Postcard 15.1: Hiroshima, Japan


Saturday, April 6 rolled around and it was time to visit one of the cities I had been longing to see for years: Hiroshima. It is, perhaps, one of the most well-known cities in Japan primarily because it holds so much of the world’s history.

Hiroshima Peace Memorial Park
After a quick lunch stop, we boarded the tour bus to head over to the much-anticipated Hiroshima Peace Memorial Park — located close to the epicenter of the 1945 atomic blast that destroyed the city and killed nearly 140,000 people. I was especially looking forward to learning about this side of the story since Pearl Harbor was all I’d ever known.

Rain started to come down as we exited the bus near a large, semi-destructed domed building. A hauntingly melancholy feeling that emanated from the building’s dark skeletal facade took me back to a bygone era of hardship and loss. Entranced by the eerie figure looming over me, I slowly neared a rain-sodden sign that indicated what this was: the Atomic Bomb Dome.

The A-Bomb dome
The A-Bomb Dome exhibits the impact of the atomic bombing of Hiroshima.

The A-Bomb Dome (Genbaku Dome) is Hiroshima’s last standing structure after the atomic bomb dropped on August 6, 1945. Built in 1910, it was originally intended to promote industrial production as an exhibition hall, according to UNESCO. Despite controversy over whether it should be demolished after the bombing, it now serves as a powerful reminder of that fateful day as well as a symbol of world peace and the elimination of nuclear weapons.

A-bomb dome
The semi-destructed A-Bomb Dome is Hiroshima’s last standing building after the bombing.

The sound of rain tapping on umbrellas while we circled the broken building created a solemn mood among our group — quite fitting for the day’s subject nature.

Following the A-Bomb Dome was a tall and narrow monument with cranes scattered around it as well as angel figures and thousands of colorful origami (folded paper) cranes at its base. The Memorial Tower to the Mobilized Students commemorates thousands of young students who died from the atomic bomb. It brought to mind the story of Sadako Sasaki and the thousand cranes that I learned about when I was younger.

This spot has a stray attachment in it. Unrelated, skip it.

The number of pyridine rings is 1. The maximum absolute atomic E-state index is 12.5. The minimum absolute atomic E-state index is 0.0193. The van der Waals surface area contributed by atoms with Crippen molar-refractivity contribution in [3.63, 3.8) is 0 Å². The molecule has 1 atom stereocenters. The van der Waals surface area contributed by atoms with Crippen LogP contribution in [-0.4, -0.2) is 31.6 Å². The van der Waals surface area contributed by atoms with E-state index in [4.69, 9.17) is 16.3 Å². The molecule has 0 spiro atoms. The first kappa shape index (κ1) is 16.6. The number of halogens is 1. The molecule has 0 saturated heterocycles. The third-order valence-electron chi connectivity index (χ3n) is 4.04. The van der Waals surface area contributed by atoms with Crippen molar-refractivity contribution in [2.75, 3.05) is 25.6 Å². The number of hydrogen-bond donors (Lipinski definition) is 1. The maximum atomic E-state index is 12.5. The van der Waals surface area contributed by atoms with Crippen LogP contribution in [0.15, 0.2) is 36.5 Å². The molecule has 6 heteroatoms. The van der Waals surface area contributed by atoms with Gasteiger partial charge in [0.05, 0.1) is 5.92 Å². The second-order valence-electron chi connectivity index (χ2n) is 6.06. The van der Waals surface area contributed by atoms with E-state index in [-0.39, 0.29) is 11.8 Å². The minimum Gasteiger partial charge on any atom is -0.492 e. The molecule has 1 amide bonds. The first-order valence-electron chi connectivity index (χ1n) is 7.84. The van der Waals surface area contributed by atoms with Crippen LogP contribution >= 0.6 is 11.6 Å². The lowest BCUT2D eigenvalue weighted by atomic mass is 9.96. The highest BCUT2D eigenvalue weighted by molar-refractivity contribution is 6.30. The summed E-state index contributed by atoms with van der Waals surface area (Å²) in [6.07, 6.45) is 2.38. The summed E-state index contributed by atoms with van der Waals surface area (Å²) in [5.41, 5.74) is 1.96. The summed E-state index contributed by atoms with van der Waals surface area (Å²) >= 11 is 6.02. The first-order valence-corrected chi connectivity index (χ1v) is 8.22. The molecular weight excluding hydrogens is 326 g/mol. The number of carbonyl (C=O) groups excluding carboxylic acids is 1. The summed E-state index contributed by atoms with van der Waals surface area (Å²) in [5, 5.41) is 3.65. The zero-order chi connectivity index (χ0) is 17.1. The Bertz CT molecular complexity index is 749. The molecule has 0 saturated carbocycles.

Observing the Memorial Tower to Mobilized Students.

For those who haven’t heard the story, Sadako was just a toddler when the atomic bomb dropped on Hiroshima. She survived the bombing, but subsequently developed leukemia at 12 years old due to radiation exposure from the bomb. While hospitalized, a friend told her that based on an old Japanese legend, anyone who could manage to fold 1,000 origami cranes would be cured of his or her sickness. In hopes of regaining her health, Sadako started to fold the cranes but apparently fell short of her goal and passed away. Until today, her story continues to touch the lives of millions and represents an international symbol of the bomb’s impact on victims.

As we continued to walk through the park, the silhouette of a girl lifting a giant origami crane above her head came into view. I was pleasantly surprised to find that this was a statue of an immortalized version of the Sadako I knew about. Approaching the foot of the statue was a plaque that read “This is our cry. This is our prayer. For building peace in the world.”

This message hit me like a ton of bricks. It made me think: what would the world really look like without weapons of mass destruction? Without war and terrorism? Where would we really be today without these things?

The immortalized version of Sadako Sasaki overlooks the peace park.

Behind Sadako’s statue were strings of vibrant origami cranes enclosed in glass cases, an area known as the Children’s Peace Monument. People from all over the world are free to donate their own paper cranes as peace offerings, and we were about to do just that.

Colorful paper cranes are arranged to spell out the letters P-E-A-C-E.

Our tour group had folded paper cranes on the bus earlier, and Carol (our tour escort) put them on a “2013 Aloha World Spring Tokaido Odyssey Group No. 1” string. She asked the youngest member, an 18-year-old girl named Tiffany, to hang it up in one of the cases at the monument.

It was a gratifying feeling knowing, albeit a small contribution of a single paper crane, I was part of a larger movement of someday achieving world peace.

Our tour group’s offering hangs in the display case of the Children’s Peace Monument.

Hiroshima Peace Memorial Museum
Trudging through the rain, we finally arrived at the museum. The Hiroshima Peace Memorial Museum showcased everything from pre- and post-bombed Hiroshima city displays to artifacts of nuclear victims’ belongings.

A model shows the city of Hiroshima before the bombing.
The city of Hiroshima wiped away after the atomic bombing.
The  “Little Boy,” the codename of the atomic bomb dropped on Hiroshima, was only about 10 feet in length.

The museum itself was very informative, but also left a bitter taste in my mouth. I couldn’t even begin to imagine putting myself in the victims’ shoes; to experience the bomb as it dropped on their homes and schools, and to live through the suffering and trauma that must’ve ensued. These innocent people were just going about their days the way you and I would.

All time stopped when the bomb dropped at 8:16 a.m.

Suddenly, all my worries seemed small and meaningless. It reminded me that life can change in the blink of an eye, or in this case in the drop of a bomb, so try not to take anything for granted.

It certainly was an emotional day, but one that gave me a renewed perspective on life and the world in general.

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